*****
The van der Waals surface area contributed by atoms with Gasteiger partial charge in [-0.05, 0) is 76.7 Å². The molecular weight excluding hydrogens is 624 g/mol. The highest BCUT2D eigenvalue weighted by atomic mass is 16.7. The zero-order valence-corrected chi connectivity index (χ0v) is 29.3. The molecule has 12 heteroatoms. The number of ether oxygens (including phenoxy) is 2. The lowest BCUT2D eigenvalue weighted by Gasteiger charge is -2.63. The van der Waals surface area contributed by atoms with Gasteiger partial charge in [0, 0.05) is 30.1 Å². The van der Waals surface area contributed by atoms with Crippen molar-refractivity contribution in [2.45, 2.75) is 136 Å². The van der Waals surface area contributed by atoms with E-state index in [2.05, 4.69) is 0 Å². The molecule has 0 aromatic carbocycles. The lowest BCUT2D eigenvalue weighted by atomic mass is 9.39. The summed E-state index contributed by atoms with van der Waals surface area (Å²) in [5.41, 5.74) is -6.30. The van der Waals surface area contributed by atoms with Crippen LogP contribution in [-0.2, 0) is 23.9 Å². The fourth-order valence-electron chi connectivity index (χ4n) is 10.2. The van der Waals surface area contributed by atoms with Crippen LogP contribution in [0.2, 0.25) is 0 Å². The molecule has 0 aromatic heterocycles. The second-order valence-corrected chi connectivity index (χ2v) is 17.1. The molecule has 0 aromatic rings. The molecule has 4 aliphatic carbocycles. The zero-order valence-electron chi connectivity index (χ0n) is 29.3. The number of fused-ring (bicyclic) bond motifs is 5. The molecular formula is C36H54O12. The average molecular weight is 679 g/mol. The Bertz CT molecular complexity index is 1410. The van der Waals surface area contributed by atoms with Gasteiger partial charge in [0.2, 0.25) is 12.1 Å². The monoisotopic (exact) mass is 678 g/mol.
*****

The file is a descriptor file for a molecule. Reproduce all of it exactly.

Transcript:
The van der Waals surface area contributed by atoms with Gasteiger partial charge in [-0.05, 0) is 76.7 Å². The molecular weight excluding hydrogens is 624 g/mol. The highest BCUT2D eigenvalue weighted by atomic mass is 16.7. The zero-order valence-corrected chi connectivity index (χ0v) is 29.3. The molecule has 12 heteroatoms. The number of ether oxygens (including phenoxy) is 2. The lowest BCUT2D eigenvalue weighted by Gasteiger charge is -2.63. The van der Waals surface area contributed by atoms with Gasteiger partial charge in [0, 0.05) is 30.1 Å². The van der Waals surface area contributed by atoms with Crippen molar-refractivity contribution in [2.45, 2.75) is 136 Å². The van der Waals surface area contributed by atoms with E-state index in [2.05, 4.69) is 0 Å². The molecule has 0 aromatic carbocycles. The lowest BCUT2D eigenvalue weighted by atomic mass is 9.39. The summed E-state index contributed by atoms with van der Waals surface area (Å²) in [5.41, 5.74) is -6.30. The van der Waals surface area contributed by atoms with Crippen LogP contribution in [-0.2, 0) is 23.9 Å². The fourth-order valence-electron chi connectivity index (χ4n) is 10.2. The van der Waals surface area contributed by atoms with Crippen LogP contribution in [0.2, 0.25) is 0 Å². The molecule has 0 aromatic heterocycles. The second-order valence-corrected chi connectivity index (χ2v) is 17.1. The molecule has 0 aromatic rings. The molecule has 4 aliphatic carbocycles. The zero-order valence-electron chi connectivity index (χ0n) is 29.3. The number of fused-ring (bicyclic) bond motifs is 5. The molecular formula is C36H54O12. The average molecular weight is 679 g/mol. The Bertz CT molecular complexity index is 1410. The van der Waals surface area contributed by atoms with Gasteiger partial charge in [0.2, 0.25) is 12.1 Å². The monoisotopic (exact) mass is 678 g/mol.